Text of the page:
Many modern Witches celebrate the Celtic Irish goddess Brigid on Imbolc and to many of them it is the fire of light, such as candle light, rather the fire of heat, such as bonfires give (Farrar, p.). Indeed “The name Brigit means ‘the Shining One’” and Imbolc is dedicated to Her, according to scholar John King (1998, p. 59). Thus, among some Witches it is customary to fill one’s house with candlelight to light the way of the Lady, Brigid, as She approaches. This translation of Brigid’s name and the modern day practice of filling one’s home with candlelight on Imbolc is intriguing in light of the ancient Roman, probably Etruscan, practice of the women processing round the city bearing candles. The Etruscans and the Celts had a great deal of commerce with each other (Turfa, 1986, p. 75), and the Celts expelled the Etruscans from the Po Valley, Italy in 400 BC (King, p. 67). So, it is possible this is something done by the Celts, either borrowed from the Etruscans or borrowed by the Etruscans from the Celts.

There is another hint of how the ancient Irish may have celebrated Imbolc. The ancient Irish had several large festivals that were held in different parts of Ireland. They were held on Samhain, Beltaine, and Lughnassadh, but we know there were four great festivals. Imbolc was also an important festival, but a mentioned before, scholars do not know much of how that festival was celebrated. Two festivals are known to have specific purposes: the festivals at Emain Macha (on Beltane) and at Cruachan. At these two festivals were “the selection and examination of candidates for the various crafts, and the certificating [sic] of the successful ones” (MacManus, p. 58). Further, there are at least two tales that suggest Cruachan was where the poets and druids were examined. Irish mythology and legend strongly suggests that this festival was held on Imbolc.

For instance, there is the description of how “Maine, the son of Ailill and Medh” sets out “to seek the hand of the beautiful Ferb of Ulster” (MacManus, p. 308): “‘Three druids also went in front of them, who wore minda (diadems [sic]) of silver upon their heads and speckled cloaks over their dresses...Three Cruitire (harpers) accompanied them; each of kingly aspect, and arrayed in a crimson cloak. It was so they arrived on the green at Cruachan’” (found in MacManus, p. 308). This passage of druids arrayed in sparkling crowns and sparkling cloaks and harpers cloaked in crimson arriving “on the green” is a metaphorical image of the poet goddess Brigid arriving to bring the green to the world. That Maine is traveling with druids to meet the beautiful Ferb is a statement that she is like the goddess Brigid and so must be met with equal splendor.

The next tale that suggests that Cruachan was the location of the Imbolc festival is the story of St. Patrick outdoing the magic of two druids and their two beautiful female students, Ethni the Fair and Fedelm the Ruddy. Here is the imagery of white and red associated with beautiful young women, indicating that the season is Imbolc. There are two young women because there are two aspects of druidic poetry—praising and cursing (Scherman, pp. 34-35). The young women are clearly the two aspects of Brigid, disguised in the story as students to the druids when they actually represent the Goddess inspiring the druids. It is also possible that the women were not students but the higher-ranking druids. Patrick, being from Rome would not conceive of women holding higher rank and the druid men would not be wont to enlighten him so that the women might be preserved as mere “students” if things turned violent. The two druids and the two young women managed to hide their mountain top castle of Cruachan for three days and three nights, but St. Patrick with a prayer to Christ lifted the darkness and then from that very mountain top commanded all the vipers into the ocean, ridding all of Ireland of “viperous things forever” (found in MacManus, p. 117), the “viperous things” being, of course, the druids. So much for Brigid’s snake coming out of its hole to warn of the length of winter. There would be no point to St. Patrick conducting such a feat of magic against the druids and two representatives or votives of Brigid unless there were plenty of people around to witness it. That he commands all of the “vipers” means that all of the “vipers”—all of the druidic poets—are assembled there, which they would be if they were gathered for seasonal examinations. To the Witch, the fact that there are two males—the druids, and two females—the “students, ” suggests that the compliment of male and female of the four quarters and of the four elements were called upon by the assembly of druidic poets to hide themselves from the Christians.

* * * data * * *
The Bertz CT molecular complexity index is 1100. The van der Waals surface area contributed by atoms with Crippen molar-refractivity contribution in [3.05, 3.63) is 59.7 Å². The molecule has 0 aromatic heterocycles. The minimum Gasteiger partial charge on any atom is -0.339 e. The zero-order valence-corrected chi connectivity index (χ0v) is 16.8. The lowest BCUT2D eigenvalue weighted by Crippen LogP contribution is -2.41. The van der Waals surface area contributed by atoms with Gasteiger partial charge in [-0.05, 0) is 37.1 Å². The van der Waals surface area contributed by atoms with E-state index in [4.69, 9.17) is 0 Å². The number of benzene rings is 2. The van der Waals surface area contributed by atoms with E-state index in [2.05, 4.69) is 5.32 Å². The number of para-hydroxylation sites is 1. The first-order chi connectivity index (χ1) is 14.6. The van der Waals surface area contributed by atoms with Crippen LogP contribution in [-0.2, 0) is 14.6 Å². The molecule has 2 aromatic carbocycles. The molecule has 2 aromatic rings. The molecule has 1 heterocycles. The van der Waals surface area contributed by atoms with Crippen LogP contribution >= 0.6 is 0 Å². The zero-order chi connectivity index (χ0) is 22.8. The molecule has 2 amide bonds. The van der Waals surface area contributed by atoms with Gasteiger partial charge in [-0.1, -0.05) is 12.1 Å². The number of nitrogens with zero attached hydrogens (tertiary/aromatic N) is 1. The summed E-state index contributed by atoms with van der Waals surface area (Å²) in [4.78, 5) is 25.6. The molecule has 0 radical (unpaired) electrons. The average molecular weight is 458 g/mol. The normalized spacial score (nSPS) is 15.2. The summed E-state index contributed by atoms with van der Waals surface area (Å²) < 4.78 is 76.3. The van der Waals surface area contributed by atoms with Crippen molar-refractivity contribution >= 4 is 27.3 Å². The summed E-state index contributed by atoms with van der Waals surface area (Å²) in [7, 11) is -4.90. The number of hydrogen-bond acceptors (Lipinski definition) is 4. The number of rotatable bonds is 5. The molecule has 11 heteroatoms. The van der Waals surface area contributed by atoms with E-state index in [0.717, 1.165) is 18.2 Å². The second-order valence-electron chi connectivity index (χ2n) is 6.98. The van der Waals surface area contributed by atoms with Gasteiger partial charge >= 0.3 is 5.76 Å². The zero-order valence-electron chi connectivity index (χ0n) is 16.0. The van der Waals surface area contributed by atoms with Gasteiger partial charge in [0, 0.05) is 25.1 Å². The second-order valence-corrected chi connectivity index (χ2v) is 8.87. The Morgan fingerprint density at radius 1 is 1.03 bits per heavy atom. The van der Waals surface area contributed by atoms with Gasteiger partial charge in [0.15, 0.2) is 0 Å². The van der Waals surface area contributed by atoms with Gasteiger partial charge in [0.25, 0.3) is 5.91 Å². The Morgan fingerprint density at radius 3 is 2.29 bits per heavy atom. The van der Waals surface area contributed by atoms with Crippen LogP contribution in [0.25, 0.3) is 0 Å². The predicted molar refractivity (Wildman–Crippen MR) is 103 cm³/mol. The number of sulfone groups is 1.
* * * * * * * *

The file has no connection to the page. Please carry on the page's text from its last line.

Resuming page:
The tale of Valentine’s Day, then, is the story of how the celebration of Pagan holidays of the Lupercalia, Laskiainen, and Imbolc honoring women and the Lady were ended or undermined. In Her aspect of Fertility, the Lady’s rite of Her joining with the Goat God was ended with only hints of celebration extant today in a symbol of a red heart, the exchange of cards between lovers, and the term of “love birds.” In her aspect of Poet, the light of the Lady was also dimmed into dark, by the glare of St. Patrick’s style of Christianity—Her words and revelations silenced for centuries in the shadows of secrecy. Only Her aspect of Craft managed to survive by the determination of the Finns, known as a country of Wizards who fought Christianity’s encroachment in their lands longer and more fiercely than any other Pagan people (Nelson, 1999, p. 18). We Pagans and Witches of this new millennium are again lighting our candles to light the way of our Lady and light the candles of romance of our modern day version of the Lupercalia, “Valentine’s” Day.